Why I Stopped Saying NamastesteemCreated with Sketch.

in yoga •  4 months ago

I’m a white yoga teacher in Washington, DC. I grew up around yoga - my parents have both been practicing since the 1970s and my mom has been teaching for almost three decades. You might say I’m as new age baby as it gets.

Like almost every other yoga teacher I’ve taken classes from, I used to end all of the classes I taught with the typical “namaste” call and response. A few times after class I had students of South Asian descent come up to me and ask if I was Hindu because I used the word.

“No, namaste is just something we say, ya know?”

It wasn’t until last year when I visited the homeland of yoga for the first time that I realized they don’t actually say namaste after yoga classes in India. That got me thinking.

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In the few months after returning from India I started examining my complicit role in appropriating yogic culture as a white teacher in a western context. I had considered cultural appropriation on an intellectual level before, but had never really looked myself in the mirror and reevaluated how I was engaging with the mother culture of the practice.

Cultural appropriation isn’t harmful because cultural exchange is inherently evil. Cultural appropriation is harmful when those who are adopting certain elements of a culture are unknowingly ignorant or willfully dismissive of lopsided power dynamics. Cultural appropriation is harmful when bits and pieces of culture are extracted and/or commodified for personal or corporate benefit without respect for the culture or tradition at large. Context matters. If we don’t consider the hundreds of years during which the British Raj suppressed and demonized practitioners of yoga, the lasting effects of colonization, or the current oppression that people of South Asian descent deal with on a daily basis in the western world, we might not be able to grasp why things like white people adorning themselves with bindis would be offensive. Or why a white yoga teacher publishing a book entitled Namaslay would be offensive. Or why a multibillion dollar industry that sells a bastardized image of yoga would be devastating.

I’ve taught and currently teach yoga at what are considered some of the premier health clubs in the world. This past spring I was observing a ‘yoga fusion’ class for one of those clubs as part of a training. The class started with the teacher barking at the class. “Alright everybody! Sit with your legs crossed Indian style, we’re going to some quick meditation!” (italics used to denote mystical intonation.) The rest of the class only got more cringeworthy from that point on. I was uncomfortable - but my discomfort in that class was super small potatoes relative to what desis experience on a regular basis.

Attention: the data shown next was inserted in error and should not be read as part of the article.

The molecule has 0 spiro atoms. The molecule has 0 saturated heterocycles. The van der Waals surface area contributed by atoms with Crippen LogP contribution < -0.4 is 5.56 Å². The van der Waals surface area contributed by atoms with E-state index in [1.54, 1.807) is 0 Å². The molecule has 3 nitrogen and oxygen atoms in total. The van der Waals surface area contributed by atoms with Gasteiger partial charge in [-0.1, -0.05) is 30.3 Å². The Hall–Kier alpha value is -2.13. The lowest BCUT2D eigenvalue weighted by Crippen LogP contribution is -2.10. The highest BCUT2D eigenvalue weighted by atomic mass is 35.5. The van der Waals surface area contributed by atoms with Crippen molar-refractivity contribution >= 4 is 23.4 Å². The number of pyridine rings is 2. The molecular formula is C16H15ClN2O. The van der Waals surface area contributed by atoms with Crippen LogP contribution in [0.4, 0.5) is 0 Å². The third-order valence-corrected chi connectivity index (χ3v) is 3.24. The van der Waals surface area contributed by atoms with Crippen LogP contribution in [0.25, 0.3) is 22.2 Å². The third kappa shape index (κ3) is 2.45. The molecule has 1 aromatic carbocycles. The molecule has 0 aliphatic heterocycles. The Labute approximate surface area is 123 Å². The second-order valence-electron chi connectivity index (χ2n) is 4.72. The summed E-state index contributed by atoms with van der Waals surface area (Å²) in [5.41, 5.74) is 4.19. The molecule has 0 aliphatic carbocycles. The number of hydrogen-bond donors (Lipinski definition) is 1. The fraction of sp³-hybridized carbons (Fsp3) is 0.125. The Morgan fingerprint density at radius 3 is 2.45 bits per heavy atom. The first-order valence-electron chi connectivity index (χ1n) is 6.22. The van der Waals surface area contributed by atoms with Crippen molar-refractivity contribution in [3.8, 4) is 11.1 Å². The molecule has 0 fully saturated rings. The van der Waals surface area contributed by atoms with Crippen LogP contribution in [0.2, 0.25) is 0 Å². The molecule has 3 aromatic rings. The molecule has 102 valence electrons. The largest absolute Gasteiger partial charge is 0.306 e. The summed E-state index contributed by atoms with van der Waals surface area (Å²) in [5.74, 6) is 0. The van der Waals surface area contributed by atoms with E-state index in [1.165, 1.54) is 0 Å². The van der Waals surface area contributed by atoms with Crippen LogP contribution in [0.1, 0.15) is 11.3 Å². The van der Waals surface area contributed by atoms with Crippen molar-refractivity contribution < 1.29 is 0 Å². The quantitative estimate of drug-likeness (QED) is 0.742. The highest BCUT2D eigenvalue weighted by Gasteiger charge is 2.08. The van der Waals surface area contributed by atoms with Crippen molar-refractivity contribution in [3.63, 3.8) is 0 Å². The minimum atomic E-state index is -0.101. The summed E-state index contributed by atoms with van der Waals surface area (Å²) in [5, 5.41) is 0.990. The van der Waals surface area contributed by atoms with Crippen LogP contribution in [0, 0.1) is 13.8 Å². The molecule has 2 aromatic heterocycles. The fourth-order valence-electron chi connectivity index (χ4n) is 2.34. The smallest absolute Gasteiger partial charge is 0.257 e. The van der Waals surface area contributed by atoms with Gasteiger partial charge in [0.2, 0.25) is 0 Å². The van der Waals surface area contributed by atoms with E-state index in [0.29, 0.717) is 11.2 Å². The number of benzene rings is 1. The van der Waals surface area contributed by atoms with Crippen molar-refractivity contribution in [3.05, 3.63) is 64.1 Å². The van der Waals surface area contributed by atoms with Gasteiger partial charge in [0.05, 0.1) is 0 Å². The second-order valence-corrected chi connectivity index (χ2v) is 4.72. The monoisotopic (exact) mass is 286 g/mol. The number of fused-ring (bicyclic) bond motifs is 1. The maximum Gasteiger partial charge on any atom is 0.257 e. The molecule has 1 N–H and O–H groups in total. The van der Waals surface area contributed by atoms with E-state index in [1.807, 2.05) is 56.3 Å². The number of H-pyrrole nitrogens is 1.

I continued to say namaste after classes, mostly out of habit and not knowing how else to bring closure to class, until recently when a good friend of mine of Indian heritage came to one of my classes and noticed my use of namaste. She also commented on my funny pronunciation. “It’s nuh-must-tay, not nah-mah-stay,” she informed me bluntly.

Eesh. If I’m going to say it after every class, I might as well get it right. Or better yet, maybe it’s just time to stop repurposing the word entirely.

I’m not saying it’s necessarily offensive to say namaste after yoga class, although I can’t speak for those who it might offend. What I am saying is that us western yoga practitioners have a responsibility to be respectful and aware of how we’re consuming and engaging with the tradition, because it’s really easy to slip behind a veil of privileged ignorance. First and foremost, we are all students, and as such we would do well to humble and educate ourselves.

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Namaste seems to be more of a greeting in India, that's the impression I got when there anyway.

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Yup, exactly.